Unless you’re very good at ignoring both the news and social media you’ve probably heard a number of claims that the singularity is rapidly approaching, machines that are smarter, deadlier, and perhaps even sexier than us are coming and they are just years away from becoming reality. You might have even heard that robot overlords are going to kill us all.
It goes without saying that there’s a lot of info out there about the upcoming AI revolution, also referred to as the third wave of AI. Some of this info is hype and some based in scientific fact.
If you step back and take a look at the history of artificial intelligence alongside the latest developments and breakthroughs taking place in the AI field today, the upward trajectory of AI research becomes clear.
Still, the question remains.
Exactly how smart are machines right now and how long until there’s a super-intelligence that outsmarts us all? Are we just around the corner from reaching a level of artificial general intelligence that can match us at every turn?
The Waves of AI Development: Explained
Historically, development in artificial intelligence has gone through waves of machine intelligence capability which can be used as a benchmark for the level of artificial intelligence and its current capabilities.
Many experts believe we’re about to enter the third wave of AI but how did we get here?
The First Wave of AI
The first wave of artificial intelligence was based around ‘handcrafted’ knowledge. This enabled systems that could use logic to reason specific and narrowly defined problems or tasks. These systems required domain-specific rules that were first created by human experts in specific fields such as finance, logistics, or scientific applications and then input into a computer for it to process and comprehend.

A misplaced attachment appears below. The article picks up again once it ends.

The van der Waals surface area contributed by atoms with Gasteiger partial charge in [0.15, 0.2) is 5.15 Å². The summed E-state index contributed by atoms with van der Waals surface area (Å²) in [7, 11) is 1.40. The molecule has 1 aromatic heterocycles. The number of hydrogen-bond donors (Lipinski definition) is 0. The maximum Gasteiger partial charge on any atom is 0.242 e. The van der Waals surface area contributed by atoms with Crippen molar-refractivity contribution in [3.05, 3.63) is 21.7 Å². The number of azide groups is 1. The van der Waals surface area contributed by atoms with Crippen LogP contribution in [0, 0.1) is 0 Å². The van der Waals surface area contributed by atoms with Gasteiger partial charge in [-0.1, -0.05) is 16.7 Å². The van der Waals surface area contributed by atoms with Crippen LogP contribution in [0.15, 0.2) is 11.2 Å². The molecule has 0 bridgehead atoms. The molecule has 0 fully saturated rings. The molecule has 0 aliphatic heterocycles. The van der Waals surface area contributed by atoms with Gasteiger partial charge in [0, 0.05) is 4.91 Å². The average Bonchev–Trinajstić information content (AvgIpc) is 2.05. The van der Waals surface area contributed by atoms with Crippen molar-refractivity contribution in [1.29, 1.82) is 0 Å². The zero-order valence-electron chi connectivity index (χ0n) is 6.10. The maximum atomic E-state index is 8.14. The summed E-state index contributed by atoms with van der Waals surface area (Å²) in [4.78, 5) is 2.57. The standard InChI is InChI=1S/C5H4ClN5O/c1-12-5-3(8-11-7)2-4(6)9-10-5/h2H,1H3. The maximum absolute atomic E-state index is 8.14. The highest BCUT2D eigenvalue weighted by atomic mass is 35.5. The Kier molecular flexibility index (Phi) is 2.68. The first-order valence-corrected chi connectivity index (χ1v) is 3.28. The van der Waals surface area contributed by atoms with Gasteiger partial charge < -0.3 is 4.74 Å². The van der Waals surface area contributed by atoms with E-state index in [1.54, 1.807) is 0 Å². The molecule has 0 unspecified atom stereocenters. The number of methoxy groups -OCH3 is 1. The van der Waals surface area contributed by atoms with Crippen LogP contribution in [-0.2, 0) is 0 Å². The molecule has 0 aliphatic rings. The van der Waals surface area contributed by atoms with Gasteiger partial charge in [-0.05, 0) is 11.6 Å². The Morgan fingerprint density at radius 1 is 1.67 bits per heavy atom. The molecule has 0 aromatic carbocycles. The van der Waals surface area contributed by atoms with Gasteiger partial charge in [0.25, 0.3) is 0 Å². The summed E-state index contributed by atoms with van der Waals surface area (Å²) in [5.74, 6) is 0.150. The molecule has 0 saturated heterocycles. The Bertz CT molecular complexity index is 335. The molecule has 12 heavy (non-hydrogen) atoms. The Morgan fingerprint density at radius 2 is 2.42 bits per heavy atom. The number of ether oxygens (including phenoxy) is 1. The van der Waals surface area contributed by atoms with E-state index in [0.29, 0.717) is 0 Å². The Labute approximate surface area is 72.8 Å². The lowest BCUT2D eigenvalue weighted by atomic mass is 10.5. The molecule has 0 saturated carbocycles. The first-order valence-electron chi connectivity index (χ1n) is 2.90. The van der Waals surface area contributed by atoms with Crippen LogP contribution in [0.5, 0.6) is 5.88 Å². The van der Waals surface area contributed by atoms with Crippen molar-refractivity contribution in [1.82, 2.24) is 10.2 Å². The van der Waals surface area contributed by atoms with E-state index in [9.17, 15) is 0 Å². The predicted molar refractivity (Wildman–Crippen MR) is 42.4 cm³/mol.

Tax software is a good example of this type of rules-based approach. In this case, once the human experts (in this case, lawyers and accountants) established a definitive set of rules that must always be adhered to, the machine begins learning (but not actually learning) these rules using simple logical reasoning.
There were many issues with this kind of system, however.
For example, while first wave AI systems were great at reasoning grounded in logic-based rule following, they weren’t really good at anything else that would otherwise constitute any kind of real intelligence. Additionally, a system in the first wave of AI was unable to contextualize information based on what was happening in the wider world as its ability to perceive was non-existent.
When it came to tasks considered fundamental markers of intelligence, such as the ability to learn new knowledge or make abstractions based upon data acquired at an earlier time, first wave systems were not up to the task and didn’t cope well when it came to operating in the real world, beyond pre-programmed rules and scenarios.
First wave systems are good at:
- Applying logic-based reasoning to solve specific problems based upon rules provided by (human) domain experts
First wave systems are not so good at:
- Learning, abstraction, and perception – key indicators of intelligence.
A good example of the limitations of first wave AI could be seen in the DARPA Grand Challenge event of 2004 in which teams developing early versions of automated vehicles were tasked with driving 150 miles in the desert.
Of course, no vehicles completed the course.
This was largely due to the limitations of computer vision systems in the car which were unable to distinguish between natural features in the surrounding landscape. As a result, they continually made wrong decisions. Things move quickly in the world of AI development however, and just one year later in the 2005 Grand Challenge, a total of five vehicles successfully completed the entire course.
Their secret to success?
The Second Wave of AI
The core element distinguishing second wave AI systems from the first wave has been the application of statistical learning. This development allowed for unparalleled advances in everything from face recognition and speech recognition to machines that can (more or less) understand natural language and text.
The transition from the first to the second wave of AI can be placed somewhere around the early 2000s and over the subsequent years machine intelligence has steadily increased and it’s in this second wave of AI where we currently find ourselves. The current boom in artificial intelligence related developments, as well as the influx of intelligent consumer end-products from big tech companies, result from rapid and recursive progress made during the second wave of AI.